At one point or another, we’ve all unearthed a bunch of wilted kale or some shriveled rainbow carrots from the back of the crisper and wanted to sob out loud.
Avoiding that tragic situation just requires a bit of planning and effort! As with anything you love, it’s crucial to treat vegetables right. Not only will this maximize their flavor, it will also help prevent food waste (which, as you may know, is a huge problem in the U.S. and across the world).
We’ve got you covered with some expert tips and tricks for veg prep to help you become an even more efficient, savvy home cook!
Side note: We’ll be adding in some items that are generally considered part of the vegetable canon, like zucchini, avocado, tomatoes, and cucumbers.
Pampering your produce starts from the moment you unload your farmers market haul. First things first: Clean your veggies. This way, they’re ready to go whenever you want to start cooking. There’s no need to use soap, detergent, or a vegetable cleaning product; the main goal here is to remove dirt, bugs, and bacteria and a rinse of cold water will accomplish that.
Firm veg, like potatoes, beets, squash, carrots, and cucumbers can be scrubbed with a vegetable brush (even if you don’t plan to eat the peels). More delicate items, like broccoli, tomatoes, mushrooms, and bell peppers can simply be rinsed off.
Greens and leafy herbs can be soaked in cold water, then patted dry. Or, for bonus points, you can prep all of the greens, rinse and dry them in a salad spinner, and store them in a plastic or reusable silicone bag (see below for more on this).
Papery items, like onions, shallots, and garlic do not need to be washed.
How and where you store the veggies makes a huge impact on their taste and texture, as well as how long they last. Proper storage has another purpose, too: When your produce is nicely put away, you can see what you’ve got on hand, and you’re less likely to let veggies slip past their prime.
Some vegetables should not go into the fridge. These include garlic and onions, potatoes and sweet potatoes, regular and cherry tomatoes, avocados, winter squash, and fresh herbs. Herbs should be stored with the stems in a glass jar of water like a bouquet of flowers, and the rest can be stored in bowls. Do not store potatoes with onions (or apples or bananas), which produces ethylene gas that can make potatoes spoil faster.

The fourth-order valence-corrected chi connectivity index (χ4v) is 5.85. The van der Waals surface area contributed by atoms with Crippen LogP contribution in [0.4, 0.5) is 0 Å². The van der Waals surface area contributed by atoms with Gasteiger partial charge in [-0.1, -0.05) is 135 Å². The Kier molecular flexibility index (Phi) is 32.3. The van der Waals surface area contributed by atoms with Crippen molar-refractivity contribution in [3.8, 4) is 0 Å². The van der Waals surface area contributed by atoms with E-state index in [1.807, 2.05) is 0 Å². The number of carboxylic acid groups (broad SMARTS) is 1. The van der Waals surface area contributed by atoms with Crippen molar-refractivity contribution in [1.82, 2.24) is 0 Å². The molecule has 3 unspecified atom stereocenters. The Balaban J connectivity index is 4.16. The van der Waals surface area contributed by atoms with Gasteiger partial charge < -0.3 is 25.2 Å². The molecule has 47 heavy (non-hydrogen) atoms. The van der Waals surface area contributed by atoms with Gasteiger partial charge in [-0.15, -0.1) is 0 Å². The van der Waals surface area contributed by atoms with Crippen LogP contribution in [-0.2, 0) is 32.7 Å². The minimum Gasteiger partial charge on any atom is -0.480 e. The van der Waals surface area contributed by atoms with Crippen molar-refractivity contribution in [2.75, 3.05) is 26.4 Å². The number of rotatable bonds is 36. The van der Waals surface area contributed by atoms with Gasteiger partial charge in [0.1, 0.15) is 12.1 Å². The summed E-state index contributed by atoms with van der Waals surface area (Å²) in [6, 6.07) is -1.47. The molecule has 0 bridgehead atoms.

Cucumbers, corn, carrots, mushrooms, asparagus, summer squash, broccoli, cauliflower, brussels sprouts, celery, peas, and peppers should also find a nice spot to stay cool in the refrigerator. Instead of cramming everything into the produce drawer, spread things out a bit on the shelves.
Anything you’ll use more frequently, like greens or sprouts, can live on an upper shelf. Greens like kale and spinach will last even longer if, after washing, you gently bundle them in a cloth or paper towel and tuck them into a sealed container or storage bag.
You can also use small, clear storage bins or bowls to keep your produce organized in the fridge. However, when it comes to mushrooms, keep them in their original packaging or in a paper bag to prolong freshness.
Forward-thinking prepping lets you get even more out of your vegetable stash. Sometimes, this means breaking down a head of cauliflower, de-ribbing swiss chard, or breaking down brussels sprouts before you even put them away. The time you invest up front saves you time when you’re making a recipe in the future.
We also love techniques that maximize as much of the vegetable as possible (just like we do with yellow peas when making ZENB pasta). For instance, beets, carrots, and radishes often come with their greens attached, which are edible and delicious. Cut them off and wash and store them as you would with any greens; use them in salads, pestos, and stir-fries!
Save the odds and ends from vegetables to make DIY vegetable broth. Keep a storage bag in the freezer to hold all of your potato and carrot peels, herb stems, onion ends, garlic paper, mushroom stems, etc. Once the bag is full, put the scraps in a stockpot, cover everything with water, season to taste, let it come to a boil, then simmer for an hour or two. Carefully strain it through a fine mesh sieve and you’ve got a nutrient-packed stock that you can use in soups, risotto, sauces, and more!